STREET BEAT: Holetown not lively like before
SOME SAY Speightstown is dying while others have already pronounced it dead, but is Holetown going the same way?
The answer, as is the case with its northern cousin, depends on who you ask. If you ask Algernon White, a resident of First Street, then Holetown is only waiting for Two Sons.
“I would say Holetown already died. I have been around here for 30 years and all the potential I saw in it has gone through the door. The entertainment package needs to be adjusted and we need a greater police presence,” he said.
White said tourists had no idea where to go as nothing was happening, except karaoke every two weeks, which he said can be a cause of frustration, adding he had seen people’s disappointment on social media.
“Holetown has the potential for an entertainment package six to seven days a week. A lot of people are not into Limegrove; it is too expensive,” he said.
White said First Street had a bad reputation for drugs and called for more police patrols to control the bad elements.
Alrita Garraway is in agreement with White. As a fellow First Street resident, she said there was a need for “something livelier”.
“We need more activities on weekends. It is really busy on Old Year’s and sometimes late in the week but otherwise it does be dead, dead, dead. There’s Holetown Festival but that is just for a week,”she said.
Rashika Foster operates a stall in the West Coast Mall, Sunset Crest. She said she was baffled as to what was happening to Holetown.
“While I have only been here a few months, I know something needs to be done to attract people although I’m not sure what. It’s been slow even regarding tourists, which is strange because it is Crop Over season,” she said.
Senior travel advisor at Going Places Travel,Susan Forslund-Brathwaite said Holetown – along with the entire West Coast – was pricing itself out of the market.
“A lot of people these days who are coming to Barbados are looking for something more reasonable, such as on the South Coast, and a lot are staying in villas and self-catering locations as they are finding this area unaffordable,” she said.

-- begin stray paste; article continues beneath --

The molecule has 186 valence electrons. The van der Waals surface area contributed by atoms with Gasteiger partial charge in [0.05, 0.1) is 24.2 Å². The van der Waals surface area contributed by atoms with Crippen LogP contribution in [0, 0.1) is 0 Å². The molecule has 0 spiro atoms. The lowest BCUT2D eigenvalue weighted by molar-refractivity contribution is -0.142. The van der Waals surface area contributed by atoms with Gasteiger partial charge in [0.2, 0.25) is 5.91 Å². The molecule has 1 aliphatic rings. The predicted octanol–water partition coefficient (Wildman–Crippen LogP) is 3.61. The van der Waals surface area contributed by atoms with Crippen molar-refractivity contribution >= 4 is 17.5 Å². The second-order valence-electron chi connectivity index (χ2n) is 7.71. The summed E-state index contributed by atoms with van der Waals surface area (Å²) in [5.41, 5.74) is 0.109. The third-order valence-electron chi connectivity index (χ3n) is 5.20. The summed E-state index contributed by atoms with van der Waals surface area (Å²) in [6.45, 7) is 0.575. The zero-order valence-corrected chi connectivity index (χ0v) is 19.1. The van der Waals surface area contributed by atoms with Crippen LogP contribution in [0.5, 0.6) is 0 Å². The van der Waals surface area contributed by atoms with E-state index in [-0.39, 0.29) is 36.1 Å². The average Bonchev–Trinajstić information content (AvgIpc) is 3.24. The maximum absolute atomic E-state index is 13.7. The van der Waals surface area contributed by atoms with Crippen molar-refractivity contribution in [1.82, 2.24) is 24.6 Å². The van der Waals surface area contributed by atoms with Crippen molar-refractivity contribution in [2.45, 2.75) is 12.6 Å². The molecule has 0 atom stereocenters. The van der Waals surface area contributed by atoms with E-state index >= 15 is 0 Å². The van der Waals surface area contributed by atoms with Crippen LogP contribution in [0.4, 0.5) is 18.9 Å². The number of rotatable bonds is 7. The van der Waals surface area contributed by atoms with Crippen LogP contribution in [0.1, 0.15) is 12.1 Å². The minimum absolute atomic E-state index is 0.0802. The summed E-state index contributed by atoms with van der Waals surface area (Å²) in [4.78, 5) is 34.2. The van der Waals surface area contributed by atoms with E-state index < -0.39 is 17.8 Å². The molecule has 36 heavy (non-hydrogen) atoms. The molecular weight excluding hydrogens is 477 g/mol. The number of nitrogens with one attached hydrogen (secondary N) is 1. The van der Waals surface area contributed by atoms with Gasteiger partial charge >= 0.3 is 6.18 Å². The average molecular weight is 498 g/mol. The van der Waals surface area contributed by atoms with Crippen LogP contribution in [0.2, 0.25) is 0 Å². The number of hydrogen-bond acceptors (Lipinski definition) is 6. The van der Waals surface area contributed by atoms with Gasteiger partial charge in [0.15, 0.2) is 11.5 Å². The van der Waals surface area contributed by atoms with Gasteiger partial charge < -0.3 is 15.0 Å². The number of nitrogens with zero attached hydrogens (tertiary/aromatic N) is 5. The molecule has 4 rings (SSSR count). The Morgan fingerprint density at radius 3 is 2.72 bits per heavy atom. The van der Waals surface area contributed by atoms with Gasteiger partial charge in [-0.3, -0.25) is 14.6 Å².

Water sports operator Lee Haynes said it was not a Holetown problem but an island problem. He said “all over dead” and would only improve when the economic depression ended and people started spending money again.
“Tourists don’t spend like before; a lot of them are budgeting. Look how it is summer and no one here on Holetown beach,” he said.
The proprietor of the Sandbox, back in the mall, had similar thoughts to Haynes, though she kept her identity to herself. She said it was a Barbados problem but in terms of Holetown, there might not be a solution.
“What would people be coming to Holetown for that they couldn’t get in Bridgetown or anywhere else? Here needs something new, but I don’t have the answers or else I would be making lots of money,” she said.
Not everyone has given up hope on Barbados’ second smallest town. Debra Byer agreed it had been dead for a while but was on the way back.
“It was dead because all you had was karaoke on First Street and the sports at Surfside but now you have Limegrove and a lot more is happening . . . Plus these beaches have less seaweed than on the South Coast now,” she said.
In Trents, a resident, who declined identification, said Holetown was far from dead, adding there was no comparison between what was happening to Speightstown.
“The two can’t be compared because Holetown is a transit point to Bridgetown and is bound by Sunset Crest and Jamestown Park, not to mention the variety in the stores. It is a commercial area so it has to be thriving,” she said.